I have just ripped out the old kitchen units and am staggered at the
amount of black mould present on the walls behind even though the walls
are dry and there are no leaks in the pipework or nothing.
My first instinct is to wash the walls several times with domestic
bleach allowing a day between each washing.
Then again, I read that the spores could be well embedded within the
plaster and that the bleach treatment would only be temporary.
I want to get this problem sorted before I ask someone to re-plaster the
whole room and get the new kitchen installed.
What would be the best permanent treatment to kill the mould and its
spores stone dead?
Condensation would be expected there against an outside wall.
Thermal insulation so the wall surface doesn't get cold.
I don't bother to put backs on cupboards against outside 9"
brick walls, as this pretty much guarantees a cold area where
condensation will form, although it's also important not to
pile things up against the back wall in that case, or those
items have the same effect as the cupboard back -- insulating
the wall from the room.
Killing the mould is pointless. Unless you change the conditions
which allowed it to grow, it will simply reappear, and if you
change the conditions (e.g. get rid of the condensation), then
it can't grow. You'll need to wash off the surface mould before
replastering, but that won't kill the mould. Paints anfd washes
with fungicides exist, but I'm not a fan of introducing such
toxins in the home.
What you could do is stick insulation board to the wall behind
the cupboards. It needs to be sealed around the edge so air from
the room can't get behind it. Also, don't paint it -- the mould
is probably deriving its nutriants from the paint.
You could just ignore the problem. It's probably been there since
just after the last kitchen was fitted. Has it caused you any
problems over that period?
[email address is not usable -- followup in the newsgroup]
Excellent advice Andrew. Good point about not painting the insulation board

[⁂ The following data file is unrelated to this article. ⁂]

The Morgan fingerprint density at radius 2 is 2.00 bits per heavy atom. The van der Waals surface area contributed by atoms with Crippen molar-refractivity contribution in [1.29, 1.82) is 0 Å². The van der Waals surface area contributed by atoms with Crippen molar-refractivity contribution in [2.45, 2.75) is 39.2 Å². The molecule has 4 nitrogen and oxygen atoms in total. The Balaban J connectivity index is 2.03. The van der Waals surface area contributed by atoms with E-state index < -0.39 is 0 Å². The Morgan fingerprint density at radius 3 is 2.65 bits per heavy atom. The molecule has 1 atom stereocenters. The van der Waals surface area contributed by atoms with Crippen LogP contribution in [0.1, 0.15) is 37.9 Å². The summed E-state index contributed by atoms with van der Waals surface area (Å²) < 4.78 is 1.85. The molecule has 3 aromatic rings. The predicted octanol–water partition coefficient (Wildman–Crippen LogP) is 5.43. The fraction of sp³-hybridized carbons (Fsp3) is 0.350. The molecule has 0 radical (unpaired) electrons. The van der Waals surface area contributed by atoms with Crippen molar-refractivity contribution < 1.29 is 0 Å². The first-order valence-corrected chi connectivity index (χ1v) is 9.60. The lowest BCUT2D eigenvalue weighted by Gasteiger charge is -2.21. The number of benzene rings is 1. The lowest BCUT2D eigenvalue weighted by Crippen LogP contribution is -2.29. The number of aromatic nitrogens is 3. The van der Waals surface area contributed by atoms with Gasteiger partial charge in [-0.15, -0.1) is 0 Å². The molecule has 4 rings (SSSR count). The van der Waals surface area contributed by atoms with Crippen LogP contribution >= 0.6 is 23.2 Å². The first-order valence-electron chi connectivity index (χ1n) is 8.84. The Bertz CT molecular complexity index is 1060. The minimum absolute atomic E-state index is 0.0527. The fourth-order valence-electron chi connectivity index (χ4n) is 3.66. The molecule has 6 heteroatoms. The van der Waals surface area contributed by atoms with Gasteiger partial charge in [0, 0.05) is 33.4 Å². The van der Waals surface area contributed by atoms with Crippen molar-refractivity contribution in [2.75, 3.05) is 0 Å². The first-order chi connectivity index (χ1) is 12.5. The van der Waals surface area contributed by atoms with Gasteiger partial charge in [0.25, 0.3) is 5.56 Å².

... didn't know it may provide food for mould ... must remember that one.
When we bought our 1900 house there was a fair amount of mould on some of
the exterior walls (no cavity but double brick) behind the old kitchen
cabinets. When we fitted the kitchen we ran the radiator pipes around the
back of all the cabinets just above the floor which has helped to remove the
cold and damp spots on the walls whilst at the same time providing a more
balanced heating of the kitchen and no black mould on the walls.
Dunno, but mould from condensation is common in rented properties, I sort
out about half a dozen a year on average. The Polycell stuff works, as does
their Stain Stop paint.
Never get call backs. Always write a disclaimer on the invoice, roughly 'it
will come back if you don't sort out the cause'.
Dave - The Medway Handyman
I've just had to do a the ceiling in an inbuilt wardrobe. There's was
no real ventilation and the loft directly above was not insulated. My
local DIY store had bottles of fungicides for internal and external
walls. I also painted the wall with a Dulux bathroom paint that
contains a fungicide. This stated five years mould free. So I'll
probably give another coat in a few years.
As with the other posts, you need to deal with the underlying cause if
at all possible i.e. insulation and ventilation.
One tip with the fungicide, when it says don't leave in contact with the
skin it means it. I was using rubber gloves with a fabric material at
the wrist. I got some of the fungicide on the material but thought it
wouldn't be an issue and finished the job. I had a reaction to it and
it left a sore rash for a few days afterwards.
Best of luck
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